Reference; written by Natalka Falcomer; July 31, 2018
Real estate pundits point to the average sale price to conclude whether the market is crashing or hyper-inflating. Some go as far as to use the average sale price as an indicator of a recession or a healthy economy. The problem is that averages don’t tell much of a story.
For example, Canada has experienced five recessions of varying degrees between 1972 and 2018, yet the average sale price never dipped below the previous year, except between 1995 to 1996.
The odd thing is that there was no recession in 1995 to 1996, but there were recessions in the mid 1970s, early ’80s, early ’90s and 2008; yet, the average sale price didn’t dramatically crash during these times. Rather, it increased. To put it another way, if you relied upon “the average”, you’d be led to believe that: (a) we never had a recession until 1995; (b) recessions last only a year and (c) you’ll always make a profit house flipping if you simply just wait a year.
If you bought a home right before the 1974 crash, the early 80s or 90s crash, you know this is not the case. You also know that house flipping isn’t always a guaranteed success – costs in maintaining the property, construction, changing zoning bylaws and even changes in demographic tastes can certainly make a flip a financial disaster.
When you peel back the layers of the “average” provided, you discover a more complex story. Averages mislead when a distribution is heavily stacked at one end, with a small number of unusual outliers weighing the average in their favour. It also misleads if you don’t know the story behind how that number came to be.
Consider the example provided by New York Times guest columnist Stephanie Coontz, When numbers mislead: “In 2011…the average income of the 7,878 households in Steubenville, Ohio, was $46,341. But if just two people, Warren Buffett and Oprah Winfrey, relocated to that city, the average household income in Steubenville would rise 62 per cent overnight, to $75,263 per household.”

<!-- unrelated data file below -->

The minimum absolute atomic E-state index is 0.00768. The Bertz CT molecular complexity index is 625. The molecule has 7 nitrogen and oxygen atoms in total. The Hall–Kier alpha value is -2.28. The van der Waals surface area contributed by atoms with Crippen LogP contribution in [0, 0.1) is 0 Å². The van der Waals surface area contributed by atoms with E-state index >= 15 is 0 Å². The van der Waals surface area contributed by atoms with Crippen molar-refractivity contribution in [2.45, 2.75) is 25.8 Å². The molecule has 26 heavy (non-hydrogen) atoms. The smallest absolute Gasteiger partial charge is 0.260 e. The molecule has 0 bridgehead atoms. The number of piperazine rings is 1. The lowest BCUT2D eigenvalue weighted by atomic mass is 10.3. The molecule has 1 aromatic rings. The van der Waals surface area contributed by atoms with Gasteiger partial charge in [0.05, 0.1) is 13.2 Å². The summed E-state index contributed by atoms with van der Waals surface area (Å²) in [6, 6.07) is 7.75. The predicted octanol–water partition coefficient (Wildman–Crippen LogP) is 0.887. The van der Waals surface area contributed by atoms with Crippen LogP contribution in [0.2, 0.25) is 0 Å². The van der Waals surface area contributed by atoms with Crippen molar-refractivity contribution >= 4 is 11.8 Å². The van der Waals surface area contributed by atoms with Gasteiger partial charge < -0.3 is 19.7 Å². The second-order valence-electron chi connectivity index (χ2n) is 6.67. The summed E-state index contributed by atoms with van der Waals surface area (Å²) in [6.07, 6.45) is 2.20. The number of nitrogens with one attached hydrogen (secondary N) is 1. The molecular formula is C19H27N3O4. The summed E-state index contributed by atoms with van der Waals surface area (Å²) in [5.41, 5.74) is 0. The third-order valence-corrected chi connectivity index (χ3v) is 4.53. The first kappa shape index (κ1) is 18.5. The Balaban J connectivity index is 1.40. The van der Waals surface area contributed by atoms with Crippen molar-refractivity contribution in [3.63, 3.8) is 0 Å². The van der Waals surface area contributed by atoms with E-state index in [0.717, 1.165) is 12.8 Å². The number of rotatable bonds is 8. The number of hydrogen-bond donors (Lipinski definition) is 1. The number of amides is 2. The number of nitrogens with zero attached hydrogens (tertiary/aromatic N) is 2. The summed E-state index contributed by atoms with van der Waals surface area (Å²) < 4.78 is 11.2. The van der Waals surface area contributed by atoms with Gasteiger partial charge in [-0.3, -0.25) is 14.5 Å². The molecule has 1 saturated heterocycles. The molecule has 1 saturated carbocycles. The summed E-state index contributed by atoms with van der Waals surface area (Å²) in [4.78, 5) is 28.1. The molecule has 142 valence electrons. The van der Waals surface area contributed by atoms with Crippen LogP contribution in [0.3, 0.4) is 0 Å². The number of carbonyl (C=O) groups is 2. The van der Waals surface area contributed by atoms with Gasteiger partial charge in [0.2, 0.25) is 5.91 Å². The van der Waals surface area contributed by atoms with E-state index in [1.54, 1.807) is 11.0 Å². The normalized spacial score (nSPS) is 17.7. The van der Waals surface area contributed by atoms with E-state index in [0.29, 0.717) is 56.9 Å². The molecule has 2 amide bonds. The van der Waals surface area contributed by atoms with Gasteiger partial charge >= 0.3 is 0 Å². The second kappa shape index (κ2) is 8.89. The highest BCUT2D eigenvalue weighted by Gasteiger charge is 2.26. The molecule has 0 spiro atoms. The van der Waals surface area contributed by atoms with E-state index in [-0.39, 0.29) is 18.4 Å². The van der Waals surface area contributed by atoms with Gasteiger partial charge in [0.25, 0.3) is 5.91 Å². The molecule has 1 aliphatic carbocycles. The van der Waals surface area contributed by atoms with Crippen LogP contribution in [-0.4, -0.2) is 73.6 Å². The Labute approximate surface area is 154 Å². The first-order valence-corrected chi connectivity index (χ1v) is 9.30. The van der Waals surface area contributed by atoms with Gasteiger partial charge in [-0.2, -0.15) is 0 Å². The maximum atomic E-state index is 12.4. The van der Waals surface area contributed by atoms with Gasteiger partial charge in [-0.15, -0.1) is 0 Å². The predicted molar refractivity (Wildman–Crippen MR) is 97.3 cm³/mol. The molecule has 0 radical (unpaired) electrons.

The same logic can be applied to our housing market. Take, for example, the GTA’s average sale price to date in 2018 ($805,230) versus 2017 ($862,149). Some people conclude that the average price has decreased because we are in the throes of a housing crash. Nobody wants to buy. And, if they buy, they’re buying it for less than what they would’ve paid for the same property last year because there’s no demand and because last year’s prices were completely unsubstantiated.
Any millennial trying to buy a condo in South Riverdale, Mount Pleasant or Little Italy, however, would beg to differ. Condos in these areas saw an increase in sale price and most condos have sold above asking. Dig deeper and you find an even more complex story.
Those who want to buy larger homes in Toronto – young families or couples – cannot afford the millions that such homes command. And those who can afford it already live in those homes and aren’t interested in buying another multi-million-dollar home.
This more affluent (and older) demographic doesn’t want to sell because they know that demand for their properties isn’t as great as it was in our anomalous record setting-market of 2017 (the multi-million-dollar homes are still selling, it’s just taking slightly longer than it did during the hype of the market; nonetheless, our market turnover is still much faster than in other high-demand markets such as London and Paris). And for those who are looking to downsize, they’re not necessarily selling their primary home. Rather, they’re holding onto their primary homes and buying a cheaper and smaller second home, putting more pressure on the same market in which the millennials are competing for some territory (literally). This has the obvious outcome of creating more competition in the cheaper market than in the multi-million-dollar market. The average is skewed because it is heavily stacked with lots of smaller rather than larger price points.